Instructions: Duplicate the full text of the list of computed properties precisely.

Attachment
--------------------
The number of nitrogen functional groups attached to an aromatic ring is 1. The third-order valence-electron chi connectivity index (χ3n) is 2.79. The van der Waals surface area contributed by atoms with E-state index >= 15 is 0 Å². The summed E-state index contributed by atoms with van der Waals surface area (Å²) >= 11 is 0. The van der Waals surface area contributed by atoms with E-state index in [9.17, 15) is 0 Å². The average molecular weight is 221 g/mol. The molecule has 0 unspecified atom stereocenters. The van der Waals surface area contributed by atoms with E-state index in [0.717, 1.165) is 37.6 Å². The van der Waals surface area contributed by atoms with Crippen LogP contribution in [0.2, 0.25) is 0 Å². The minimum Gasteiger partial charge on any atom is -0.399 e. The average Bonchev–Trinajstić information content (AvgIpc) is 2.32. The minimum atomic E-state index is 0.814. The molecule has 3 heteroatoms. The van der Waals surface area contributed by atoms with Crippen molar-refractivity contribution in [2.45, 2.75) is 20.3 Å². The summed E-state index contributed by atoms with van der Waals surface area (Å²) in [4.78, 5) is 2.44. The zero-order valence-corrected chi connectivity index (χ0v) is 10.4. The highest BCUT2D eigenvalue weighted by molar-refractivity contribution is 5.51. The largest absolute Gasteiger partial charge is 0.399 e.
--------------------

The number of nitrogen functional groups attached to an aromatic ring is 1. The third-order valence-electron chi connectivity index (χ3n) is 2.79. The van der Waals surface area contributed by atoms with E-state index >= 15 is 0 Å². The summed E-state index contributed by atoms with van der Waals surface area (Å²) >= 11 is 0. The van der Waals surface area contributed by atoms with E-state index in [9.17, 15) is 0 Å². The average molecular weight is 221 g/mol. The molecule has 0 unspecified atom stereocenters. The van der Waals surface area contributed by atoms with E-state index in [0.717, 1.165) is 37.6 Å². The van der Waals surface area contributed by atoms with Crippen LogP contribution in [0.2, 0.25) is 0 Å². The minimum Gasteiger partial charge on any atom is -0.399 e. The average Bonchev–Trinajstić information content (AvgIpc) is 2.32. The minimum atomic E-state index is 0.814. The molecule has 3 heteroatoms. The van der Waals surface area contributed by atoms with Crippen molar-refractivity contribution in [2.45, 2.75) is 20.3 Å². The summed E-state index contributed by atoms with van der Waals surface area (Å²) in [4.78, 5) is 2.44. The zero-order valence-corrected chi connectivity index (χ0v) is 10.4. The highest BCUT2D eigenvalue weighted by molar-refractivity contribution is 5.51. The largest absolute Gasteiger partial charge is 0.399 e.